Her 2011 debut The Entire City gained plaudits for its bold style and avant-garde ambition. Pastoral looks set to further underline those credentials. This is an album which nails its uncompromising colours to the mast from the off, opening with a twisted, stretched-tape sound-scape over which Bernholz implores us to answer: “What species is this? / What century?”

Straight into track two and we hear “much better in my day,” repeated as a high-speed mantra over a low-fi drum ‛n bass rattle. Fragments of woodwinds zoom in and out like streams of corrupted data. “Just look at these kids now.” This is high-concept art which shrugs off any accusations of pretension by dint of its integrity and punch. It is impossible to journey far into Pastoral without feeling emotionally affected. “Little Lambs” is junk-pile reanimated techno filtered through a prism of paranoia and angst. Blinding bursts of light, chattering bells and harsh synths fire off like an early warning-system.

The wonder here is that Bernholz manages to combine the contrasting elements of modern technology and Old England in a way which is both meaningful and new. Sometimes she does this literally, such as on “Old Thorn” where the words feel traditional, if presented in an entirely un-traditional manner, but more often as an oblique and imaginative discourse. Indeed, it is easy to imagine this as a wholly new kind of folk music, drenched as it is in the experiences of common people, urban landscapes and modern psychosis.

“Throne” offers a brief respite from the maelstrom, musically if not lyrically. “I sit on the throne / I eat your soul / gather your debts” intones a voice over slow tape-looped Faust-esque drones and choral echoes. “Mongrel” sounds like a long-forgotten Residents treasure (had the Residents been born in 17th Century Suffolk). Gnarled electronic melodies stretch and compress, stutter and run.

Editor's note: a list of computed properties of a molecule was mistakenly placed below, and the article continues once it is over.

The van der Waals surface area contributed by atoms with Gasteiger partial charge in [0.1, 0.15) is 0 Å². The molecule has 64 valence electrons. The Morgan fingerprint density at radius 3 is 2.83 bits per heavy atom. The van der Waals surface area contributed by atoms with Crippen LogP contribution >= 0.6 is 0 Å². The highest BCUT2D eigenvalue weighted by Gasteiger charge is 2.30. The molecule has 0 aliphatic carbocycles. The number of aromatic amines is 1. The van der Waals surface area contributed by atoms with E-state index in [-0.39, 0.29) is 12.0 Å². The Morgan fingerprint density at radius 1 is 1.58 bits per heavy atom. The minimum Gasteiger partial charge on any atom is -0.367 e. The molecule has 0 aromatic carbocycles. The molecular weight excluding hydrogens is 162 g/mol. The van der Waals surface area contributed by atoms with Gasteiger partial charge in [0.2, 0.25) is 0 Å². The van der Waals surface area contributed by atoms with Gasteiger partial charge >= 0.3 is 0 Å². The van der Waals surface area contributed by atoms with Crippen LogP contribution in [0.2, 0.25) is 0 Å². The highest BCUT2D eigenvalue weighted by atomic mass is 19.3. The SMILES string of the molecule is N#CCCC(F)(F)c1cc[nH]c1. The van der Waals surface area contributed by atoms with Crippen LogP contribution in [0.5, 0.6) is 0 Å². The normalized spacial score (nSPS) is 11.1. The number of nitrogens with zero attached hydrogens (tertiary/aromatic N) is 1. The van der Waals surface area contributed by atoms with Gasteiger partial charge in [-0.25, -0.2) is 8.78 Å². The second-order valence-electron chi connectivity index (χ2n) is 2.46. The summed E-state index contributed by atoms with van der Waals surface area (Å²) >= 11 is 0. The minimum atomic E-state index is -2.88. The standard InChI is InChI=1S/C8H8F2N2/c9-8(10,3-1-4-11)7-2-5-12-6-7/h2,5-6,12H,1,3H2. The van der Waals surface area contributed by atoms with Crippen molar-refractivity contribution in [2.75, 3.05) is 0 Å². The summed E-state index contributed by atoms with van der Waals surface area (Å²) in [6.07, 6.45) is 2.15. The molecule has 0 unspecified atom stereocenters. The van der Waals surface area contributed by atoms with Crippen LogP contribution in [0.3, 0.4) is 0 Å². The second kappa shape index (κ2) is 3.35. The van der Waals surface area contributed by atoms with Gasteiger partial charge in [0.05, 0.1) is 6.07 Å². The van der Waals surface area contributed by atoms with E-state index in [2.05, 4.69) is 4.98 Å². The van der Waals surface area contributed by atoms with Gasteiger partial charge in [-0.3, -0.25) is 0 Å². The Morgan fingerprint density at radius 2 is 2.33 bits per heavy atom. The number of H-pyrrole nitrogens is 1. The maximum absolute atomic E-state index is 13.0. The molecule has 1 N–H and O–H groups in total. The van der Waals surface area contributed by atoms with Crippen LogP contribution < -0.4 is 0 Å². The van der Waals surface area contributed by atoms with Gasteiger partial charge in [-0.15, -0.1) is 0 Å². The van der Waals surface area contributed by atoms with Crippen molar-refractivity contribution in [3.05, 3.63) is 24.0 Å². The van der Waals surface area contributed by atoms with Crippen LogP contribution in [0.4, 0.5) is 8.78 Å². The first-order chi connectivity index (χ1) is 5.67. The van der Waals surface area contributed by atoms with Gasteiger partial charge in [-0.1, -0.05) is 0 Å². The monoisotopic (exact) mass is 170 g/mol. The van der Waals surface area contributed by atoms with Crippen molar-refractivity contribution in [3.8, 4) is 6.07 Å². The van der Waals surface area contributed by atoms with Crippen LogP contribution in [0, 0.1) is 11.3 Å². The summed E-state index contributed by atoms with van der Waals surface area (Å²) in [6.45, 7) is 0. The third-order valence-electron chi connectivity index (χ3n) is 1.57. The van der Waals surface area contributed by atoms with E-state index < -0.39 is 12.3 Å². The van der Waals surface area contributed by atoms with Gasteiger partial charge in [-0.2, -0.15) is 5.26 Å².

“Glory” is the album’s centrepiece and also its longest track, running to five minutes. It opens with digital stomps, fragmenting pulses and menacing keys. “You will tell yourself it will be okay,” sings Bernholz in a voice ever-more yearning and pleading. On “Jerusalem” and “Dance of the Peddlers” she pays homage to English mystic, painter and social reformer, William Blake. Blake’s poem “Jerusalem”, here disassembled and reconstructed into a nightmarish collage, stands as a fierce indictment of England in the early 1800s.

“Sunny Stories” is as close as the album gets to a proper folk-ballad. It’s almost a shame that this is the only point at which we get to hear Bernholz’s wonderful voice clearly. It swoops and soars beautifully over the urgent beeps and moans of song-bird computers. Closer “Over the Hills” brings another snatch of traditional folk-song, here presented under the suffocating shadows of artificial storm-clouds. That the track finished abruptly and unexpectedly feels entirely fitting. Bernholz is far too ambitious to provide us with a neat and commonplace ending.